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In September 2011, I wrote an article that followed the progress of Fortune Magazine's Top 10 stock picks for 2011. You can see how they all fared here, but it was really a mixed bag-- with two big winners, two big losers and the rest split 40/60 for win / loss performance.

The reason for writing these articles is not to outline my reasoning for buying or selling the stocks, but to place on the record for your average investor, an easy to see guide to each of the stocks performance relative to each other. But more importantly, in writing these articles and making these recommendations each year, Fortune Magazine (along with every other major and minor publication that does the same) is offering 'financial advice' (albeit general) to your average investor. Paid financial advice that is, if you obtain the information by being a paid up reader or subscriber of its print publication (or for free if you access from the web). For disclosure purposes, I am a subscriber of Fortune Magazine (Forbes last year, Fortune this year), and I access information on their articles free from the web.

The reason I believe it is important to independently record (and remark on) their investment recommendations, is because of the following:

"Consider the fate of our Best Stocks for 2011. A year ago, we identified 10 reasonably priced growth companies (average price/earnings ratio: 12) that we believed were poised for big profit growth and even bigger stock gains. Well, we were half right. Since then, our stocks reported average annualized earnings growth of 53%, compared with an average 17% for stocks in the S&P 500 index (SPX). Unfortunately, the market was unimpressed, and the picks returned an average of -2.1%, vs. a 7.8% gain for the S&P in the 12 months ended Nov. 30. It's enough to make us want to march down to Zuccotti Park and pitch a tent." (Source: CNN Money)

"We were half right". It's a positive (non emotive and non-committal) way of saying "50% of our stock recommendations were wrong". Imagine being a client and having your financial adviser / planner / broker greeting you at the end of the year with "Well Mr. and Mrs. Smith (big smile), we were half right this year. Of the $100K you invested, we placed it into our best 10 recommendations to clients, and we achieved the following returns:

  • +34%
  • +33%
  • +24%
  • +17%
  • -3%
  • -13%
  • -24%
  • -37%
  • -42%
  • -44%

(Concludes conversation with very genuine (but non-committal) look of remorse and sorrow...) End result I imagine would be a less than impressed Mr. and Mrs. Smith.

Obviously, the example is still focusing on the provision of general advice only, and of course, the publisher can't take into account specific individual circumstances of all its readers. But it does beg the question, if publishers are to continue running these types of articles year in year out, at the very least there could be some more rigor to the selection process. Three paragraphs per stock just doesn't cut it. For example, articles on Seeking Alpha that focus on just one stock are often essays in their own right. I understand that publishers (let's use Fortune in this case) can't deliver this level of detail in their print publication; but when I go to the web I would expect a more professional and detailed level of analysis, not just the same three paragraphs.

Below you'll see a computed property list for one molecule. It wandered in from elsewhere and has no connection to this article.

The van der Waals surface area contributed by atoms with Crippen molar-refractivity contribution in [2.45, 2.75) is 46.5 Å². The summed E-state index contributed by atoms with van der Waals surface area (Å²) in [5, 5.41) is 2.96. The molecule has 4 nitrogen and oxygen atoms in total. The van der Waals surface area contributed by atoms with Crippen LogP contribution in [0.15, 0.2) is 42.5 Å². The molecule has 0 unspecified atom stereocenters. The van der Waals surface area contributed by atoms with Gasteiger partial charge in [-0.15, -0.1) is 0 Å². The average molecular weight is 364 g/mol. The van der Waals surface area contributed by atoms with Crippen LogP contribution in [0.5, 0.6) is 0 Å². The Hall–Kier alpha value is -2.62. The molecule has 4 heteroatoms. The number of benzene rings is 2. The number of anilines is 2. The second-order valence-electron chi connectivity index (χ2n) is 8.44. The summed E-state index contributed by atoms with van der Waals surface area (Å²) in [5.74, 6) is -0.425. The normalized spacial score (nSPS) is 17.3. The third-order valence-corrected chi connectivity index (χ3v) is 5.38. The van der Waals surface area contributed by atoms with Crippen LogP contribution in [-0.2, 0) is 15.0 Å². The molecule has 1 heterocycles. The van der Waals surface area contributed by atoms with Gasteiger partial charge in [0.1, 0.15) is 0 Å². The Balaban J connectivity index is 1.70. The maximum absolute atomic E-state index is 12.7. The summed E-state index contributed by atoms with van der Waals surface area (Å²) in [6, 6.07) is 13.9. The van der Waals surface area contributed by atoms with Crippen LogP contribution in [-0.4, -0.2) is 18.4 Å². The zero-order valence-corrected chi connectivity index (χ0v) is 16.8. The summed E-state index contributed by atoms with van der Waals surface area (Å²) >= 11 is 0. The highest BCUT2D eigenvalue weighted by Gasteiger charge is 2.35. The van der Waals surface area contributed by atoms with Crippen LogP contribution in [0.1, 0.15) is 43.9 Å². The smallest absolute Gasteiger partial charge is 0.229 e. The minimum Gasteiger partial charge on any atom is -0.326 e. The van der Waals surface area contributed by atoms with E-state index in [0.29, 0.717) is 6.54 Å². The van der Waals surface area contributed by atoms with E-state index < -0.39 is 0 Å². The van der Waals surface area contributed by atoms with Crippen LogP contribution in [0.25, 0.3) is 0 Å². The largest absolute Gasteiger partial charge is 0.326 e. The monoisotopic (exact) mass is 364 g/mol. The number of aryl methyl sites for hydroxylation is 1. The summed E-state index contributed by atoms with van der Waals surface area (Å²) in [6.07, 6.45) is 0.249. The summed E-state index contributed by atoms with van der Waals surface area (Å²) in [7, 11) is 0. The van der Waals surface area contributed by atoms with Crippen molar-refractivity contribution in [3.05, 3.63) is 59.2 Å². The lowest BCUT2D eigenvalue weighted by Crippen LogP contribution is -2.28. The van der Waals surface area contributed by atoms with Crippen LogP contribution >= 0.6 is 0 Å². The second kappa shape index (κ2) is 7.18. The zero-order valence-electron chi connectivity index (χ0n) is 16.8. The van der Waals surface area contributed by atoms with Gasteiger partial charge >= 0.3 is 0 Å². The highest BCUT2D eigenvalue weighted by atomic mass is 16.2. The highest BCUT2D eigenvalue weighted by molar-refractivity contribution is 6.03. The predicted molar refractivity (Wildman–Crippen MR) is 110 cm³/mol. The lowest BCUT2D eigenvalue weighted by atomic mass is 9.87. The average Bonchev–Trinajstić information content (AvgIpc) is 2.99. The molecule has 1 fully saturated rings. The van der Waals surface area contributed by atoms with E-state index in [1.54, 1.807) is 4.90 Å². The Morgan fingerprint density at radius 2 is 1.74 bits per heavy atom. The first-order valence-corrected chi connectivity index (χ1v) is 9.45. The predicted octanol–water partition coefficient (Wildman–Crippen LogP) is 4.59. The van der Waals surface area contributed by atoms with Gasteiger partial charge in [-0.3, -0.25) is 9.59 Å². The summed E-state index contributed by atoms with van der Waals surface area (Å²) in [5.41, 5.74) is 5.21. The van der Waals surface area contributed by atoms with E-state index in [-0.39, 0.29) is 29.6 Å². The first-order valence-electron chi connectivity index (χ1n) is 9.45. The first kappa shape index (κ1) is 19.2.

Keep in mind, there are 'Mum and Dad' investors who may purchase stock based on these recommendations. I'm not saying it's entirely sensible if that's what they choose to do, I'm saying thatin printing such a generalized article, the publisher could be more forthcoming with its stock selection rationale. Why that is important (beyond the needs of the average investor) is because of the following statement:

"Despite these miserable results, it should be noted, we've still beaten the S&P 500 in four of the past six years." (Source: CNN Money)

Whew, that's a relief. Here's my $100K. In all seriousness, if the result at the end of the year is a published whimsical (humility noted) "We were right 50% of the time", I'd try and avoid claiming the moral high ground by saying "We've won four out of the last six contests". It just springs to mind a football analogy: "A week is a long time in football, and you are only as good as your last game". So yes, four wins out of six is a 66% win ratio, but it's irrelevant if in your last game on the stock market your 108% of combined gains was wiped out by 163% of losses... Why, that would almost be margin call or bankruptcy territory, would it not?

All of that aside, it should be noted that the advice is general advice, aimed at generating interest to sell more issues of a monthly publication, at year start and year end. But keep the comments in this article in the back of your mind when it comes to investing, and how the stock performs in 2012. I for one will be watching, tracking, and commenting.

Fortune Magazine's Top 10 Stock Picks for 2012 are as follows:
(all entry prices are as at 13th December 2011)

  • Apple Inc (AAPL) $388.81
  • Caterpillar (CAT) $90.98
  • Enbridge Energy Partners (EEP) $30.55
  • Goodbridge Tire (GT) $13.42
  • Halliburton (HAL) $31.86
  • Intel (INTC) $23.56
  • Johnson Controls (JCI) $29.99
  • Lockheed Martin (LMT) $76.73
  • Microsoft (MSFT) $25.76
  • Royal Bank of Canada (RY) $46.89

To see more information relating to the stocks selection, see the publisher's article here. I will write a quarterly update on the stocks performance on or about the 13th of March, 13th June, 13th September, and a year end article as at 13th December to see how the Fortune Magazine recommendations fared 12 months on.

Source: Fifty Percent Down In 2011, Will You Find Your Fortune In 2012?

Additional disclosure: This advice is general advice only. You should seek independent professional financial advice before making any investments of your own.